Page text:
Last Saturday, a “source” from Penn State University revealed that Joe Paterno, the 85-year-old ex-football coach embroiled in said university’s sex scandal, had died.
The confirmation, announced via the university’s student news Twitter account, Onward State, prompted many news outlets to publish their own reports. Amongst them were CBS Sport and the Huffington Post, according to a Poynter.org timelime. The world began to take notice as a result… but not as much notice as they did when a family spokesperson said the claims were “absolutely not true”. Although he was admittedly in a fragile state, Paterno had not yet passed away, leading these credible news outlets scrambling to attribute their sources and defend their respective corners.
CBS Sport immediately added the Onward State report to its source list (then published an apology) and Huffington Post updated its original story to say that reports of Paterno’s death had been rubbished – but not before it slyly blamed CBS Sport for the misdemeanour. However the correction came too late, leaving Twitter awash with contradictory reports and allegations of poor journalism from the Huffington Post in particular; a well-respected website.
Although Paterno did sadly go on to die the following Sunday, this has no bearing on the fact that these news outlets went ahead with their reports – despite having no concrete evidence of the facts.
Full steam ahead
Related Resource from B2CWebcast: PR Hacking: How Ideas Spread And What Marketers Need to Know
So, why would such a credible organisation push forward with a report based on only one source? One word: competition. These days, being the first to break a huge story is quite a coup. Where it used to be that newspapers really only had each other to compete with, the rise of online news websites, freelance journalists and citizen journalists has created more competition than ever. News outlets must work twice as hard to get the facts, get it written and get it publicised as quickly as possible.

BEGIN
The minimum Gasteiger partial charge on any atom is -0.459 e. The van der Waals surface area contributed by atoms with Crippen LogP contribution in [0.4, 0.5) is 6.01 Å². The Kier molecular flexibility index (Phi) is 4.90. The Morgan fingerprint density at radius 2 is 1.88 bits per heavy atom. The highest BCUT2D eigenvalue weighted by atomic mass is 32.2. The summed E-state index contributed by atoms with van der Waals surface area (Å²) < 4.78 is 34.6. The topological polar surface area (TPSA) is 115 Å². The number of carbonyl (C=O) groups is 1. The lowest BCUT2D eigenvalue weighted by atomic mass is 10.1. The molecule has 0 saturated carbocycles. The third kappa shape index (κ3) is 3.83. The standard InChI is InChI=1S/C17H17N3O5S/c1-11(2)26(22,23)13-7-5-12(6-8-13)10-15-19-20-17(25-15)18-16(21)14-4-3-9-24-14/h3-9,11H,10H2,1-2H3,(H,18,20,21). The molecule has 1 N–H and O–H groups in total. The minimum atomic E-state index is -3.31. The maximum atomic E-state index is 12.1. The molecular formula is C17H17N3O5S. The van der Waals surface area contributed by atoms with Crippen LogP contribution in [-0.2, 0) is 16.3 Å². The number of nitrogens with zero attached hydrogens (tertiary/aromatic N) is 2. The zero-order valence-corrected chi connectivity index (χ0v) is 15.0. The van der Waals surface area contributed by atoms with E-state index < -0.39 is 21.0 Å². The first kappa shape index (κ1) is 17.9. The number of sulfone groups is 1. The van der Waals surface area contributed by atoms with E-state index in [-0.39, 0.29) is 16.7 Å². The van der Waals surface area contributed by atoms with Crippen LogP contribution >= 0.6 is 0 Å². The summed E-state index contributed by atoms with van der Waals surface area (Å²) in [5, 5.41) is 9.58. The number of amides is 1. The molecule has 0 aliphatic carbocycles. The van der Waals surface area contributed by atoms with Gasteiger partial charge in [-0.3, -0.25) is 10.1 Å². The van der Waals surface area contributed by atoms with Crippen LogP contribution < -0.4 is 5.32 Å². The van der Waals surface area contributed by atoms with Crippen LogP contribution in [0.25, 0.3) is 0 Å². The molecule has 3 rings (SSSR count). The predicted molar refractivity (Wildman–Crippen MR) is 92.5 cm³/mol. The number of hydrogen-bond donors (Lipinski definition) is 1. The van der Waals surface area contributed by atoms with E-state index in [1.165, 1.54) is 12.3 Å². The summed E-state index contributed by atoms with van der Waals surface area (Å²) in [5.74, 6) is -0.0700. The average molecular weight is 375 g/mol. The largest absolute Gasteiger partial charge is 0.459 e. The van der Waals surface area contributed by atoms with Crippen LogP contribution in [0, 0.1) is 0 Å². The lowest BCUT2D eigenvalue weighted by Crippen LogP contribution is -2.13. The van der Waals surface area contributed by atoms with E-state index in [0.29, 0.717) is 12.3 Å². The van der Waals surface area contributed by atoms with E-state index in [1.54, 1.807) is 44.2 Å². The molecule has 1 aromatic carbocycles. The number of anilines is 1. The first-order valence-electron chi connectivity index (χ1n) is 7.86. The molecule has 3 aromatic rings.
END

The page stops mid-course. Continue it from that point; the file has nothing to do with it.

However, does this case highlight just how far publications will go to be the first big name out there? Are they sacrificing the true grounding of journalism – research and facts – for the sake of speed?
Fight for freshness, but get your facts straight first
Yes, it’s important for news to be as fresh; hitting the news-stands/websites as soon as possible, but credibility matters too. This is particularly pertinent in the age of brands operating as publishers, wherein they publish features or industry news on their own website in order to connect with prospects earlier in on the buying cycle. If they do so without having all the facts first, this could prove highly detrimental to their reputation; highlighting the importance of working with an established, reliable news agency.
It’s simple. Strive for freshness, but don’t hit the publish button until you are 100% sure you’ve got all the facts, from credible, authoritative sources. Whilst you may be the first name out there, you’ll also be the first others blame if you’ve jumped the gun… you just need to look at the Huffington Post and CBS Sport to see that.